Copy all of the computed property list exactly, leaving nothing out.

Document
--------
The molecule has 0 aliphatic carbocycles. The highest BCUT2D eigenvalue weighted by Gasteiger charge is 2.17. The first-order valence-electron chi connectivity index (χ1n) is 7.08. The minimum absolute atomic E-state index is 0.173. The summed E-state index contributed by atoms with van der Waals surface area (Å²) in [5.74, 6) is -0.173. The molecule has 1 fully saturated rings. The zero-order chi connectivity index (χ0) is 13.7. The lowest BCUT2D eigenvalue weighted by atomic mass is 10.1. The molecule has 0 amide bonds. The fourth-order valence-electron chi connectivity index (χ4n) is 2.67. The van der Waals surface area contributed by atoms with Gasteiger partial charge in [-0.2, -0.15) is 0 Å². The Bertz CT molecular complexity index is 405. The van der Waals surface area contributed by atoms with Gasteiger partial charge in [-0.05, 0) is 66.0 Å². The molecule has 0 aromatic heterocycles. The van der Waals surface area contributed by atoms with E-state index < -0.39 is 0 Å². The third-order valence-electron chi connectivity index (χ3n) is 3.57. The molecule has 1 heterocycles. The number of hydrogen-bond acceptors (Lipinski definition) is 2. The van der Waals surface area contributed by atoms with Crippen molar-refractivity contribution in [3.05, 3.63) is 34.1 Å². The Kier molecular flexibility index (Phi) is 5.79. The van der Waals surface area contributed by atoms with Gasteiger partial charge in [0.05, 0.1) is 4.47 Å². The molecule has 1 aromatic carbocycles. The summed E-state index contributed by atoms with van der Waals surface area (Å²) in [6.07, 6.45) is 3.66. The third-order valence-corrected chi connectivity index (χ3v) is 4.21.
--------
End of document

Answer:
The molecule has 0 aliphatic carbocycles. The highest BCUT2D eigenvalue weighted by Gasteiger charge is 2.17. The first-order valence-electron chi connectivity index (χ1n) is 7.08. The minimum absolute atomic E-state index is 0.173. The summed E-state index contributed by atoms with van der Waals surface area (Å²) in [5.74, 6) is -0.173. The molecule has 1 fully saturated rings. The zero-order chi connectivity index (χ0) is 13.7. The lowest BCUT2D eigenvalue weighted by atomic mass is 10.1. The molecule has 0 amide bonds. The fourth-order valence-electron chi connectivity index (χ4n) is 2.67. The van der Waals surface area contributed by atoms with Gasteiger partial charge in [-0.2, -0.15) is 0 Å². The Bertz CT molecular complexity index is 405. The van der Waals surface area contributed by atoms with Gasteiger partial charge in [-0.05, 0) is 66.0 Å². The molecule has 0 aromatic heterocycles. The van der Waals surface area contributed by atoms with E-state index < -0.39 is 0 Å². The third-order valence-electron chi connectivity index (χ3n) is 3.57. The molecule has 1 heterocycles. The number of hydrogen-bond acceptors (Lipinski definition) is 2. The van der Waals surface area contributed by atoms with Crippen molar-refractivity contribution in [3.05, 3.63) is 34.1 Å². The Kier molecular flexibility index (Phi) is 5.79. The van der Waals surface area contributed by atoms with Gasteiger partial charge in [0.05, 0.1) is 4.47 Å². The molecule has 1 aromatic carbocycles. The summed E-state index contributed by atoms with van der Waals surface area (Å²) in [6.07, 6.45) is 3.66. The third-order valence-corrected chi connectivity index (χ3v) is 4.21.